Le spettacolari immagini dell'eclissi lunare...
Filmato di Arecibo
Scientist probes outer space for aliens
Unlocking Language in Space and on Earth
Mars and the Teachable Moment
Jill Tarter Named to TIME Magazine’s Top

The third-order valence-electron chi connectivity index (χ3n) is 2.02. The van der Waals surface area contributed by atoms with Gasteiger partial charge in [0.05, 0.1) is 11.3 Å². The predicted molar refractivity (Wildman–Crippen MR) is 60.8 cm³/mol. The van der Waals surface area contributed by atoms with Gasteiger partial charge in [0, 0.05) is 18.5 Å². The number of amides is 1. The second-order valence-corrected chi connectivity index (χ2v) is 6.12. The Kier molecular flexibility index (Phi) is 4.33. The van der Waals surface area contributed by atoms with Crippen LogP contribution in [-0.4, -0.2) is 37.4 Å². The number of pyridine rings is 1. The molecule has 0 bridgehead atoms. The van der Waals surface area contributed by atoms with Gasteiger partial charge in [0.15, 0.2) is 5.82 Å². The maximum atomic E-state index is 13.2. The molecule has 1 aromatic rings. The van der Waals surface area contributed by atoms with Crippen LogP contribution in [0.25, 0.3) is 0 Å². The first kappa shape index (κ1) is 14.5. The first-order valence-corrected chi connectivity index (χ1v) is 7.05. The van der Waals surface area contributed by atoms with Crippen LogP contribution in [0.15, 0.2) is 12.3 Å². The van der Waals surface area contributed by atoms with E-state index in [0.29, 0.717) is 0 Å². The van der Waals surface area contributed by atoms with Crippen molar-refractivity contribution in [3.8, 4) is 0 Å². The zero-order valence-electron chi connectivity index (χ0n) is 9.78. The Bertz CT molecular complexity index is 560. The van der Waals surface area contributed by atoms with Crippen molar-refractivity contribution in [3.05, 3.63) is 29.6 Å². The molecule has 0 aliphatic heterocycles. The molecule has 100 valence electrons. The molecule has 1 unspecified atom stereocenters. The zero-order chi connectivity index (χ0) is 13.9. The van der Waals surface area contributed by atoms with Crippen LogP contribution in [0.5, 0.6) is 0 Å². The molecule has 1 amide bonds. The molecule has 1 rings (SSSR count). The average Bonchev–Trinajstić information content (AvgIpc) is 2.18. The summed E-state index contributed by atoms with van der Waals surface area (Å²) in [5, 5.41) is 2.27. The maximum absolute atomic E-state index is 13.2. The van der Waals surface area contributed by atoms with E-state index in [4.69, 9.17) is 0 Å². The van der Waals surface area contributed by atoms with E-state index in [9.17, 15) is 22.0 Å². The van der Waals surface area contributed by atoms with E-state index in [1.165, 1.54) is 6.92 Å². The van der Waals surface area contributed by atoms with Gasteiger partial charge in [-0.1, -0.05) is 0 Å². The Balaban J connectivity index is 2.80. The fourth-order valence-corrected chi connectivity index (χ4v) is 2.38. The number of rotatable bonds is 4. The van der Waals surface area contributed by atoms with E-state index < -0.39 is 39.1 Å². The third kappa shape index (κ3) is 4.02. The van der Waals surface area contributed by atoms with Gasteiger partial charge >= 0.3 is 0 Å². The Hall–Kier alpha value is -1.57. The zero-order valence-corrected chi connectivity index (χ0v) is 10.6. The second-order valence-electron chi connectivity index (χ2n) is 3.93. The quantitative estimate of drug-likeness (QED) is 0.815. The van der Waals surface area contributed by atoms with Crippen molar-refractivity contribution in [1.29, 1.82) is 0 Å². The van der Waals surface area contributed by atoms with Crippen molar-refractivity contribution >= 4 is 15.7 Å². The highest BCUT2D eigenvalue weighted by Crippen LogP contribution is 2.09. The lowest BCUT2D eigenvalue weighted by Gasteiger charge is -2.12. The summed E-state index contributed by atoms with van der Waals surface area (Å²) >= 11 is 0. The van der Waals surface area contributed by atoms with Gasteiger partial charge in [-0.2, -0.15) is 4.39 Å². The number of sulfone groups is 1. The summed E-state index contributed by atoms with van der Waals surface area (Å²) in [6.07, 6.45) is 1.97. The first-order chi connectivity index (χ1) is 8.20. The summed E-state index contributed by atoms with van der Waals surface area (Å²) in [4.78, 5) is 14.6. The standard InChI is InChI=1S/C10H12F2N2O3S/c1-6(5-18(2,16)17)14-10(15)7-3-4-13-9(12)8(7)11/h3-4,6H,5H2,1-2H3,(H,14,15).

(CNN) -- For more than a quarter century, researcher Jill Tarter has sought to solve a mystery that has long intrigued scientists and science-fiction buffs: Are we alone in the universe? "This is the oldest unanswered question, which is why I love working on it," Tarter said. "It's a fundamental question that humanity would like to answer, and we live in the first age where we can try and do an experiment and get that answer." In the movie "Contact," in which she serves as the inspiration for Jodie Foster's character, Tarter is portrayed as a stubborn crusader with a lifelong passion for space. The characterization is apt, Tarter said. "It might have been the Saturday morning 'Flash Gordon' cartoon shows or something that I watched," Tarter said, explaining her early interest in the universe. "I spent a lot of time walking ... with my dad, looking at the sky at night. It just seemed quite reasonable that those stars could be someone else's suns." Born in upstate New York, Jill Tarter grew up as a self-described tomboy. After studying engineering physics at Cornell University, she focused on astrophysics while pursuing her doctorate at the University of California at Berkeley. There, she found the inspiration for her life's work -- an engineering study called the Cyclops report. The report, which advanced the idea of using radio telescopes to detect extraterrestrials, proposed that if there are intelligent civilizations somewhere in space, they might be transmitting a radio beacon to the cosmos. If people on Earth tune in, the report noted, they might find evidence of alien broadcasting. Despite colleagues' warnings that she would fall into scientific obscurity, Tarter set out to build a career tuning in to potential extraterrestrial signals. Over time, Tarter found a lot of company on Earth, if not from space. In 1984, she co-founded the Search for Extraterrestrial Intelligence Institute in California, known as SETI. As the lead researcher at the privately funded institute, she's seen the field move from the fringes of science toward the mainstream. In 1989, the professional group Women in Aerospace awarded Tarter the Lifetime Achievement Award for her contribution to the branch of biology concerned with the search for life outside the Earth. NASA has also recognized Tarter's achievements, awarding the astrophysicist two public service medals. In 2002, the American Association for the Advancement of Science -- the world's largest scientific society -- elected Tarter a fellow, one of only a handful from the astronomy field picked that year. While they have gained acceptance from her peers and the public, Tarter and her team know they still face a long, difficult challenge. There are about 400 billion stars in the Milky Way galaxy alone, Tarter said, and so far, all searchers for extraterrestrial intelligence have examined only about 10,000 stars. For now, Tarter says there is no other question she would rather spend her career trying to answer than whether life exists beyond the Earth. "For me, the important thing about detecting another intelligent species somewhere else in the universe is that it holds up a mirror to the Earth," she said. "And it says, 'OK, humans. You're all humans.' And the differences between us and ... that life form are vast, and they should trivialize the differences among humans that we find so hard to live with these days."